• Toxicity

  • Genetically modified foods are inherently unstable. Each insertion of a new gene into a food is tantamount to playing food safety “roulette” with the companies hoping that the new genetic material does not destabilize a safe food and make it unsafe. Each genetic insertion creates the additional possibility that previously non-toxic elements in foods will become toxic.

    How to avoid GMOs?

    The guarantees of quality that we sometimes like to identify are also a guarantee for GMO-free food. A few avenues to focus on:

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    1) Products from organic farming, recognizable by the AB logo, exclude the presence of GMOs, except fortuitous presence, which must be mentioned.

    – Certain quality labels, such as the Label rouge, are also guaranteed GMO-free from one end of the production chain to the other. Unlike a chicken from Loué or Challans, a low-cost chicken may have been fed with genetically modified cereals.

    – Many AOC cheeses reject the use of GMOs. Products to consume without hesitation: Abondance, Beaufort, Chevrotin, Époisses, Saint-Nectaire, Mont-d’Or, Comté, etc.

  • Buy local products
  • Talk to local vendors and farmers at your markets, visit farms and crops if you can.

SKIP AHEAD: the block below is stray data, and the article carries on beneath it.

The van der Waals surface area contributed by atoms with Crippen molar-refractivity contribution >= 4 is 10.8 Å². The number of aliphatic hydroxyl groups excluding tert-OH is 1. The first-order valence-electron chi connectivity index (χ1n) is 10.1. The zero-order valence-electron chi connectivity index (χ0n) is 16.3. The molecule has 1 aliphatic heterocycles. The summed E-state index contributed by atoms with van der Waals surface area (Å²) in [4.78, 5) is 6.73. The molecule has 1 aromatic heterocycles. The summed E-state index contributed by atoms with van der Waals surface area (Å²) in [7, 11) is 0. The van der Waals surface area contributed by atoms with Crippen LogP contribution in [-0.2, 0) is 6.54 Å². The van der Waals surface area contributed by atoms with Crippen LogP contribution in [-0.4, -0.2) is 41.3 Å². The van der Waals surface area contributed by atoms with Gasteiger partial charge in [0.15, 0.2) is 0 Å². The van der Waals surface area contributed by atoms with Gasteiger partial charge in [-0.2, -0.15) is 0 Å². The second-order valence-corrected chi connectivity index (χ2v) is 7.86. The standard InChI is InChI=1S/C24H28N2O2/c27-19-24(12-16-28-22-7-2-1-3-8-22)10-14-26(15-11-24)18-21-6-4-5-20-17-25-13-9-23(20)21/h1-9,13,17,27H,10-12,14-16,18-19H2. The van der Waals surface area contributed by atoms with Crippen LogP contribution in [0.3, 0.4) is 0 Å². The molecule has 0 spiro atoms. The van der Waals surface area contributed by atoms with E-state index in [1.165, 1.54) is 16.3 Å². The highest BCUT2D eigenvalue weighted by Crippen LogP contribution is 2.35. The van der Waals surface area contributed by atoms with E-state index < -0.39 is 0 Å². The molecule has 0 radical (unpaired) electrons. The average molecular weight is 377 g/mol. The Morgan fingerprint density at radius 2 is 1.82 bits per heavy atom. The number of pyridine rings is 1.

4 Above all, avoid

    – flour, flakes or cornmeal,

    – corn starch and corn starch derivatives, present in particular in glucose syrup,

    – proteins and soy flour,

    – soy, rapeseed and corn vegetable fats,

    – additives from soy: lecithin (E 322), oxidized soybean oil (E 479b);

    – corn additives: oxidized starch (E 1404), starch phosphates (E 1410, E 1412 to E 1414), acetylated starches (E 1420, E 1422), hydroxypropyl starches (E 1440, E1442), succinate d starch (E 1450), acetylated oxidized starch (E1451), caramels (E 150a to E 150d), sorbitol (E 420), mannitol (E421), isomalt (E 953), maltitol (E 965), lactitol (E 966 ), xylitol (E 967), glucono-lactone (E 575), erythorbates (E 315 and E 316).

    Note: the mention “modified or transformed starch” does not mean the presence of GMOs.

    Sources

    https://www.nytimes.com/2018/04/23/well/eat/are-gmo-foods-safe.html

    http://www.i-sis.org.uk/MON810gmMaizeMiceImmuneSystem.php

    https://www.ncbi.nlm.nih.gov/pmc/articles/PMC3791249/

    https://www.sciencedirect.com/science/article/pii/S2213453016300295

    https://www.ncbi.nlm.nih.gov/pmc/articles/PMC3791249/

    https://www.tandfonline.com/doi/abs/10.1080/10408390701855993

    https://enveurope.springeropen.com/articles/10.1186/s12302-014-0014-5

    https://www.sciencedirect.com/science/article/pii/S0278691512005637

    http://bioscienceresource.org/wp-content/uploads/2015/04/RNAi-Biosafety-DraftPaper-2015-LathamWilson.pdf

    * Presse Santé strives to transmit medical knowledge in a language accessible to all. In NO CASE can the information given replace medical advice. [HighProtein-Foods.com]